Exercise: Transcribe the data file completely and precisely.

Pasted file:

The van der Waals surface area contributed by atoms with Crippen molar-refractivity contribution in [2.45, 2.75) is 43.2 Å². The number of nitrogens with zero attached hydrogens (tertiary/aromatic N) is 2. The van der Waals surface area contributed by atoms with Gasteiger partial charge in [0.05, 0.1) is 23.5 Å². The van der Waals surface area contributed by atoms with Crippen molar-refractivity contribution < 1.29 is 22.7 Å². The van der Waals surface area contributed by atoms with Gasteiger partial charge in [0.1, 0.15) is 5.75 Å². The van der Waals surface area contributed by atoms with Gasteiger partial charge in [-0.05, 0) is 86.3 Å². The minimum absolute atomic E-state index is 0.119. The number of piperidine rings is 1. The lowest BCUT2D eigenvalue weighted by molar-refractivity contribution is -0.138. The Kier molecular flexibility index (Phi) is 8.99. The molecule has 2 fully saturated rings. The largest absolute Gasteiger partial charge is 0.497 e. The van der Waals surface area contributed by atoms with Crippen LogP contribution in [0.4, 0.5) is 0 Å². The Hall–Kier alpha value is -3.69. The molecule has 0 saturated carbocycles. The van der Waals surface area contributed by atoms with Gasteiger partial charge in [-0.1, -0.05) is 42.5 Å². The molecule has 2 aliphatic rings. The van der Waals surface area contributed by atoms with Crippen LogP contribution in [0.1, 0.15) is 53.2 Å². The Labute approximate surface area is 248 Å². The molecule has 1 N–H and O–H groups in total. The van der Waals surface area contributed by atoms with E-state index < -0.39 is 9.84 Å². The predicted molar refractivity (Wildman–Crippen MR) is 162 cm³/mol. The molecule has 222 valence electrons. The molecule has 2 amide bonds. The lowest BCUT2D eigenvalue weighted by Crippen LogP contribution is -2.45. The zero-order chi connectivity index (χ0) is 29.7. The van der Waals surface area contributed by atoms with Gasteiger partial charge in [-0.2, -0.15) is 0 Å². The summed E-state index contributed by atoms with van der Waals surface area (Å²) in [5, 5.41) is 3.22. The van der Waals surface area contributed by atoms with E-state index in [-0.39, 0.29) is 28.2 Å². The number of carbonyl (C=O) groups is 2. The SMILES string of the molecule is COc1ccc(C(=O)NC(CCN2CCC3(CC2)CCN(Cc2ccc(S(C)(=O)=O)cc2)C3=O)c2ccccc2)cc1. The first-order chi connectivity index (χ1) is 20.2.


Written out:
The van der Waals surface area contributed by atoms with Crippen molar-refractivity contribution in [2.45, 2.75) is 43.2 Å². The number of nitrogens with zero attached hydrogens (tertiary/aromatic N) is 2. The van der Waals surface area contributed by atoms with Gasteiger partial charge in [0.05, 0.1) is 23.5 Å². The van der Waals surface area contributed by atoms with Crippen molar-refractivity contribution < 1.29 is 22.7 Å². The van der Waals surface area contributed by atoms with Gasteiger partial charge in [0.1, 0.15) is 5.75 Å². The van der Waals surface area contributed by atoms with Gasteiger partial charge in [-0.05, 0) is 86.3 Å². The minimum absolute atomic E-state index is 0.119. The number of piperidine rings is 1. The lowest BCUT2D eigenvalue weighted by molar-refractivity contribution is -0.138. The Kier molecular flexibility index (Phi) is 8.99. The molecule has 2 fully saturated rings. The largest absolute Gasteiger partial charge is 0.497 e. The van der Waals surface area contributed by atoms with Crippen LogP contribution in [0.4, 0.5) is 0 Å². The Hall–Kier alpha value is -3.69. The molecule has 0 saturated carbocycles. The van der Waals surface area contributed by atoms with Gasteiger partial charge in [-0.1, -0.05) is 42.5 Å². The molecule has 2 aliphatic rings. The van der Waals surface area contributed by atoms with Crippen LogP contribution in [0.1, 0.15) is 53.2 Å². The Labute approximate surface area is 248 Å². The molecule has 1 N–H and O–H groups in total. The van der Waals surface area contributed by atoms with E-state index < -0.39 is 9.84 Å². The predicted molar refractivity (Wildman–Crippen MR) is 162 cm³/mol. The molecule has 222 valence electrons. The molecule has 2 amide bonds. The lowest BCUT2D eigenvalue weighted by Crippen LogP contribution is -2.45. The zero-order chi connectivity index (χ0) is 29.7. The van der Waals surface area contributed by atoms with Gasteiger partial charge in [-0.2, -0.15) is 0 Å². The summed E-state index contributed by atoms with van der Waals surface area (Å²) in [5, 5.41) is 3.22. The van der Waals surface area contributed by atoms with E-state index in [-0.39, 0.29) is 28.2 Å². The number of carbonyl (C=O) groups is 2. The SMILES string of the molecule is COc1ccc(C(=O)NC(CCN2CCC3(CC2)CCN(Cc2ccc(S(C)(=O)=O)cc2)C3=O)c2ccccc2)cc1. The first-order chi connectivity index (χ1) is 20.2.